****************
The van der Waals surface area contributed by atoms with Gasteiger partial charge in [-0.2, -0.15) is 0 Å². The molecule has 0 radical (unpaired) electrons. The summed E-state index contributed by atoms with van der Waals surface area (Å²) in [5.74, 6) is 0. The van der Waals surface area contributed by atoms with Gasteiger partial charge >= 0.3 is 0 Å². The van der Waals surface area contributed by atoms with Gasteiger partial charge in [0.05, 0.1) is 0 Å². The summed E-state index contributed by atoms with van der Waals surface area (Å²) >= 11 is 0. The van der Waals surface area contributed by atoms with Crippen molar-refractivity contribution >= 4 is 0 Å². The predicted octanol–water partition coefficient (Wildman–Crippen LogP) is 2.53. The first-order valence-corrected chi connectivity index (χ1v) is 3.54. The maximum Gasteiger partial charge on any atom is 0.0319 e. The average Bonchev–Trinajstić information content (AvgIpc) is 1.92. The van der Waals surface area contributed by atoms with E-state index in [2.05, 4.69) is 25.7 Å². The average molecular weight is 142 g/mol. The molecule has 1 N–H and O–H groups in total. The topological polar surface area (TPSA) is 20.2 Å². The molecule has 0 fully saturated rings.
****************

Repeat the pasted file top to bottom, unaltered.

The van der Waals surface area contributed by atoms with Gasteiger partial charge in [-0.2, -0.15) is 0 Å². The molecule has 0 radical (unpaired) electrons. The summed E-state index contributed by atoms with van der Waals surface area (Å²) in [5.74, 6) is 0. The van der Waals surface area contributed by atoms with Gasteiger partial charge >= 0.3 is 0 Å². The van der Waals surface area contributed by atoms with Gasteiger partial charge in [0.05, 0.1) is 0 Å². The summed E-state index contributed by atoms with van der Waals surface area (Å²) >= 11 is 0. The van der Waals surface area contributed by atoms with Crippen molar-refractivity contribution >= 4 is 0 Å². The predicted octanol–water partition coefficient (Wildman–Crippen LogP) is 2.53. The first-order valence-corrected chi connectivity index (χ1v) is 3.54. The maximum Gasteiger partial charge on any atom is 0.0319 e. The average Bonchev–Trinajstić information content (AvgIpc) is 1.92. The van der Waals surface area contributed by atoms with E-state index in [2.05, 4.69) is 25.7 Å². The average molecular weight is 142 g/mol. The molecule has 1 N–H and O–H groups in total. The topological polar surface area (TPSA) is 20.2 Å². The molecule has 0 fully saturated rings.